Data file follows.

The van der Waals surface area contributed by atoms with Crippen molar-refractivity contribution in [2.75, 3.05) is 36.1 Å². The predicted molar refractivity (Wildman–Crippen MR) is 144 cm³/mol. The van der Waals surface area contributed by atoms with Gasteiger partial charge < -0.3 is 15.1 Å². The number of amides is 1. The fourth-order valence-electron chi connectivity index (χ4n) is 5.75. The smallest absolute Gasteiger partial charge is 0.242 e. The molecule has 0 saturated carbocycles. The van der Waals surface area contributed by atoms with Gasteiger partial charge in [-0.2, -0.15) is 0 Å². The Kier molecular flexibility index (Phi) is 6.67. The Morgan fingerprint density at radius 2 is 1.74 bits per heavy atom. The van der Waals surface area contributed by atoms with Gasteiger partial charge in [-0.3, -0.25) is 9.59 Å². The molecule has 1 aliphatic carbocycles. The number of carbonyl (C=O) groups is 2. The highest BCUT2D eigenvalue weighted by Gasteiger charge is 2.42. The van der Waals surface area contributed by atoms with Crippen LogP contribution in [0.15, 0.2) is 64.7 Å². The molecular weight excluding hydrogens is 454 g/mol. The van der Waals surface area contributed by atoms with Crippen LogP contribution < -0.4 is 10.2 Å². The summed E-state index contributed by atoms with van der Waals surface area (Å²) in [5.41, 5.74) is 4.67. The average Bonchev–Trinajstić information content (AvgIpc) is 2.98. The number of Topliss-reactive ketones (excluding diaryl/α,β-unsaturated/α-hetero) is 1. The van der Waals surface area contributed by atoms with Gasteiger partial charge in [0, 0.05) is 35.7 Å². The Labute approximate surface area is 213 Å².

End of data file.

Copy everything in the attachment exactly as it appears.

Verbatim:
The van der Waals surface area contributed by atoms with Crippen molar-refractivity contribution in [2.75, 3.05) is 36.1 Å². The predicted molar refractivity (Wildman–Crippen MR) is 144 cm³/mol. The van der Waals surface area contributed by atoms with Gasteiger partial charge < -0.3 is 15.1 Å². The number of amides is 1. The fourth-order valence-electron chi connectivity index (χ4n) is 5.75. The smallest absolute Gasteiger partial charge is 0.242 e. The molecule has 0 saturated carbocycles. The van der Waals surface area contributed by atoms with Gasteiger partial charge in [-0.2, -0.15) is 0 Å². The Kier molecular flexibility index (Phi) is 6.67. The Morgan fingerprint density at radius 2 is 1.74 bits per heavy atom. The van der Waals surface area contributed by atoms with Gasteiger partial charge in [-0.3, -0.25) is 9.59 Å². The molecule has 1 aliphatic carbocycles. The number of carbonyl (C=O) groups is 2. The highest BCUT2D eigenvalue weighted by Gasteiger charge is 2.42. The van der Waals surface area contributed by atoms with Crippen LogP contribution in [0.15, 0.2) is 64.7 Å². The molecular weight excluding hydrogens is 454 g/mol. The van der Waals surface area contributed by atoms with Crippen LogP contribution < -0.4 is 10.2 Å². The summed E-state index contributed by atoms with van der Waals surface area (Å²) in [5.41, 5.74) is 4.67. The average Bonchev–Trinajstić information content (AvgIpc) is 2.98. The number of Topliss-reactive ketones (excluding diaryl/α,β-unsaturated/α-hetero) is 1. The van der Waals surface area contributed by atoms with Gasteiger partial charge in [0, 0.05) is 35.7 Å². The Labute approximate surface area is 213 Å².